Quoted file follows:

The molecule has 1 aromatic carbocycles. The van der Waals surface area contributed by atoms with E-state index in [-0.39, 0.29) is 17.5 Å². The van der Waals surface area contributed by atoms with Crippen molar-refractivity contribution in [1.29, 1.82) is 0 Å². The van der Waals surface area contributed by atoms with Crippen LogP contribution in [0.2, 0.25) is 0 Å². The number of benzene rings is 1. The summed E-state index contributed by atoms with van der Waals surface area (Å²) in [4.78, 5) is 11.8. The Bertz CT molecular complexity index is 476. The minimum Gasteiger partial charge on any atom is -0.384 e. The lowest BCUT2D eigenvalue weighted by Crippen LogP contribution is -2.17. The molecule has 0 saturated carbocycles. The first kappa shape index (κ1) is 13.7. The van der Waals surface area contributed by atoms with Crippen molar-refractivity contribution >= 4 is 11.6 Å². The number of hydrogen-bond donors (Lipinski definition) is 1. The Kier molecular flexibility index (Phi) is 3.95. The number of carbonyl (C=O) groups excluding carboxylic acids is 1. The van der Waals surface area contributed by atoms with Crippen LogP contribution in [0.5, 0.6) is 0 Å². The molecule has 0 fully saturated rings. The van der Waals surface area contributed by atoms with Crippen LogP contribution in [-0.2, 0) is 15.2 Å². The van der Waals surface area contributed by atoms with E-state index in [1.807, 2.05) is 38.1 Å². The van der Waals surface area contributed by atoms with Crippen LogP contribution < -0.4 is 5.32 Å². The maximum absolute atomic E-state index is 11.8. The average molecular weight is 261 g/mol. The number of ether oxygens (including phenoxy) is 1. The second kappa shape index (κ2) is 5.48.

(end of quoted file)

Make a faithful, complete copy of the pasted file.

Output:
The molecule has 1 aromatic carbocycles. The van der Waals surface area contributed by atoms with E-state index in [-0.39, 0.29) is 17.5 Å². The van der Waals surface area contributed by atoms with Crippen molar-refractivity contribution in [1.29, 1.82) is 0 Å². The van der Waals surface area contributed by atoms with Crippen LogP contribution in [0.2, 0.25) is 0 Å². The number of benzene rings is 1. The summed E-state index contributed by atoms with van der Waals surface area (Å²) in [4.78, 5) is 11.8. The Bertz CT molecular complexity index is 476. The minimum Gasteiger partial charge on any atom is -0.384 e. The lowest BCUT2D eigenvalue weighted by Crippen LogP contribution is -2.17. The molecule has 0 saturated carbocycles. The first kappa shape index (κ1) is 13.7. The van der Waals surface area contributed by atoms with Crippen molar-refractivity contribution >= 4 is 11.6 Å². The number of hydrogen-bond donors (Lipinski definition) is 1. The Kier molecular flexibility index (Phi) is 3.95. The number of carbonyl (C=O) groups excluding carboxylic acids is 1. The van der Waals surface area contributed by atoms with Crippen LogP contribution in [0.5, 0.6) is 0 Å². The molecule has 0 fully saturated rings. The van der Waals surface area contributed by atoms with Crippen LogP contribution in [-0.2, 0) is 15.2 Å². The van der Waals surface area contributed by atoms with E-state index in [1.807, 2.05) is 38.1 Å². The van der Waals surface area contributed by atoms with Crippen LogP contribution < -0.4 is 5.32 Å². The maximum absolute atomic E-state index is 11.8. The average molecular weight is 261 g/mol. The number of ether oxygens (including phenoxy) is 1. The second kappa shape index (κ2) is 5.48.